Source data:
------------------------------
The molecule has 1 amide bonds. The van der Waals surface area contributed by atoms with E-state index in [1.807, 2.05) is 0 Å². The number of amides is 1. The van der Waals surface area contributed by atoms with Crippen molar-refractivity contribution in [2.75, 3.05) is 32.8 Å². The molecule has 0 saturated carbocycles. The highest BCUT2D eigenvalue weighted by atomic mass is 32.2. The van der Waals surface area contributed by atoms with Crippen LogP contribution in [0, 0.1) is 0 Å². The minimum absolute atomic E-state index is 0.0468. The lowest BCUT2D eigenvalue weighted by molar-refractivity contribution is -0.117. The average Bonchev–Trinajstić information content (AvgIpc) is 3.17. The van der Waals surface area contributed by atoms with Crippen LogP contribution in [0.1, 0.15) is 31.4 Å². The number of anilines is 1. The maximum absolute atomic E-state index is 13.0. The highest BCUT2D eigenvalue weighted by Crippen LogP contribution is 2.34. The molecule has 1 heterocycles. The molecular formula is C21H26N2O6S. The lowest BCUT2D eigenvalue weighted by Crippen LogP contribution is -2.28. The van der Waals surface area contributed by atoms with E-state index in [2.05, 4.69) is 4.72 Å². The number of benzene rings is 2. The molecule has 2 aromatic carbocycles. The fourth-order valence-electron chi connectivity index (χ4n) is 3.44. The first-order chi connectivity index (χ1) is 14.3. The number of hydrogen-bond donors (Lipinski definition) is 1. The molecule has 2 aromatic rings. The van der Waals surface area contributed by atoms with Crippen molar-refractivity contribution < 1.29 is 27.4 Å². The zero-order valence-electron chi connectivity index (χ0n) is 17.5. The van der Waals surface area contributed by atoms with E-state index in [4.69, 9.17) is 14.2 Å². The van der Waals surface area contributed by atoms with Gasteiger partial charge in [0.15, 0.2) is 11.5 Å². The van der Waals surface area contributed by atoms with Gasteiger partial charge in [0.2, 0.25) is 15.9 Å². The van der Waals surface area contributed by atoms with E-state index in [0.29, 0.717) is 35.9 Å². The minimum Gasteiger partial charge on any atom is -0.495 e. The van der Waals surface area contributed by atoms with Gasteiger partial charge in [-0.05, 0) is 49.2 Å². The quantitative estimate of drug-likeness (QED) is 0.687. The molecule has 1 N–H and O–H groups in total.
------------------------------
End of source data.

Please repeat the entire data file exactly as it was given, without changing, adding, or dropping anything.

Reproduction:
The molecule has 1 amide bonds. The van der Waals surface area contributed by atoms with E-state index in [1.807, 2.05) is 0 Å². The number of amides is 1. The van der Waals surface area contributed by atoms with Crippen molar-refractivity contribution in [2.75, 3.05) is 32.8 Å². The molecule has 0 saturated carbocycles. The highest BCUT2D eigenvalue weighted by atomic mass is 32.2. The van der Waals surface area contributed by atoms with Crippen LogP contribution in [0, 0.1) is 0 Å². The minimum absolute atomic E-state index is 0.0468. The lowest BCUT2D eigenvalue weighted by molar-refractivity contribution is -0.117. The average Bonchev–Trinajstić information content (AvgIpc) is 3.17. The van der Waals surface area contributed by atoms with Crippen LogP contribution in [0.1, 0.15) is 31.4 Å². The number of anilines is 1. The maximum absolute atomic E-state index is 13.0. The highest BCUT2D eigenvalue weighted by Crippen LogP contribution is 2.34. The molecule has 1 heterocycles. The molecular formula is C21H26N2O6S. The lowest BCUT2D eigenvalue weighted by Crippen LogP contribution is -2.28. The van der Waals surface area contributed by atoms with E-state index in [2.05, 4.69) is 4.72 Å². The number of benzene rings is 2. The molecule has 2 aromatic carbocycles. The fourth-order valence-electron chi connectivity index (χ4n) is 3.44. The first-order chi connectivity index (χ1) is 14.3. The number of hydrogen-bond donors (Lipinski definition) is 1. The molecule has 2 aromatic rings. The van der Waals surface area contributed by atoms with Crippen molar-refractivity contribution < 1.29 is 27.4 Å². The zero-order valence-electron chi connectivity index (χ0n) is 17.5. The van der Waals surface area contributed by atoms with E-state index in [4.69, 9.17) is 14.2 Å². The van der Waals surface area contributed by atoms with Gasteiger partial charge in [0.15, 0.2) is 11.5 Å². The van der Waals surface area contributed by atoms with Gasteiger partial charge in [0.2, 0.25) is 15.9 Å². The van der Waals surface area contributed by atoms with E-state index in [0.29, 0.717) is 35.9 Å². The minimum Gasteiger partial charge on any atom is -0.495 e. The van der Waals surface area contributed by atoms with Gasteiger partial charge in [-0.05, 0) is 49.2 Å². The quantitative estimate of drug-likeness (QED) is 0.687. The molecule has 1 N–H and O–H groups in total.